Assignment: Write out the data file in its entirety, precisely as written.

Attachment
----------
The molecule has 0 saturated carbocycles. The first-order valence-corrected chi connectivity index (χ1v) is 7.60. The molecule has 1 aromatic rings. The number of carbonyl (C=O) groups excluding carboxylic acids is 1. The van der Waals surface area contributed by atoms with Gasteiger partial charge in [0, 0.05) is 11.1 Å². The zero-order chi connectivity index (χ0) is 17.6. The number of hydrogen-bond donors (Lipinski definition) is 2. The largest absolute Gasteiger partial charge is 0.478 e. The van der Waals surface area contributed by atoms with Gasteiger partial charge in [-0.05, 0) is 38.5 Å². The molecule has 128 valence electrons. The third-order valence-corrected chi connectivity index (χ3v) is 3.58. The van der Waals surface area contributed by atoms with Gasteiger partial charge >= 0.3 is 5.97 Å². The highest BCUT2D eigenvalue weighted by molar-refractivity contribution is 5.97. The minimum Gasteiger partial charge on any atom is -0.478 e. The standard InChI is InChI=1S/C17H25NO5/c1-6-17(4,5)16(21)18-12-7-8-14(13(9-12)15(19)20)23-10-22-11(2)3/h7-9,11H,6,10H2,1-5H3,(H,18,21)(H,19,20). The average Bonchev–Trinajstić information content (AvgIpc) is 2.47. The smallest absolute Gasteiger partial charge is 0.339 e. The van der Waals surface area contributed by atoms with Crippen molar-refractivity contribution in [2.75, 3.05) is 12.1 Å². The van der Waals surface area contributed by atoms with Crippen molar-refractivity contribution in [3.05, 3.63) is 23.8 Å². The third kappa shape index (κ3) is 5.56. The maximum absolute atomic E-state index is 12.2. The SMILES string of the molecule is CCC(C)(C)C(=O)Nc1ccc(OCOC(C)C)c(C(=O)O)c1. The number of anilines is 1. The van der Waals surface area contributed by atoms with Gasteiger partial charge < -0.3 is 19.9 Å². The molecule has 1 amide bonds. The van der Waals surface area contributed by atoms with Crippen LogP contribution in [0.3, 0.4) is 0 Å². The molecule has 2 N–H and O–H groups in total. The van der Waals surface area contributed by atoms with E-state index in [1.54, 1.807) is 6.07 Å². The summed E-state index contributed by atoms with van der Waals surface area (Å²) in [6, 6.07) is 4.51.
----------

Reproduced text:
The molecule has 0 saturated carbocycles. The first-order valence-corrected chi connectivity index (χ1v) is 7.60. The molecule has 1 aromatic rings. The number of carbonyl (C=O) groups excluding carboxylic acids is 1. The van der Waals surface area contributed by atoms with Gasteiger partial charge in [0, 0.05) is 11.1 Å². The zero-order chi connectivity index (χ0) is 17.6. The number of hydrogen-bond donors (Lipinski definition) is 2. The largest absolute Gasteiger partial charge is 0.478 e. The van der Waals surface area contributed by atoms with Gasteiger partial charge in [-0.05, 0) is 38.5 Å². The molecule has 128 valence electrons. The third-order valence-corrected chi connectivity index (χ3v) is 3.58. The van der Waals surface area contributed by atoms with Gasteiger partial charge >= 0.3 is 5.97 Å². The highest BCUT2D eigenvalue weighted by molar-refractivity contribution is 5.97. The minimum Gasteiger partial charge on any atom is -0.478 e. The standard InChI is InChI=1S/C17H25NO5/c1-6-17(4,5)16(21)18-12-7-8-14(13(9-12)15(19)20)23-10-22-11(2)3/h7-9,11H,6,10H2,1-5H3,(H,18,21)(H,19,20). The average Bonchev–Trinajstić information content (AvgIpc) is 2.47. The smallest absolute Gasteiger partial charge is 0.339 e. The van der Waals surface area contributed by atoms with Crippen molar-refractivity contribution in [2.75, 3.05) is 12.1 Å². The van der Waals surface area contributed by atoms with Crippen molar-refractivity contribution in [3.05, 3.63) is 23.8 Å². The third kappa shape index (κ3) is 5.56. The maximum absolute atomic E-state index is 12.2. The SMILES string of the molecule is CCC(C)(C)C(=O)Nc1ccc(OCOC(C)C)c(C(=O)O)c1. The number of anilines is 1. The van der Waals surface area contributed by atoms with Gasteiger partial charge < -0.3 is 19.9 Å². The molecule has 1 amide bonds. The van der Waals surface area contributed by atoms with Crippen LogP contribution in [0.3, 0.4) is 0 Å². The molecule has 2 N–H and O–H groups in total. The van der Waals surface area contributed by atoms with E-state index in [1.54, 1.807) is 6.07 Å². The summed E-state index contributed by atoms with van der Waals surface area (Å²) in [6, 6.07) is 4.51.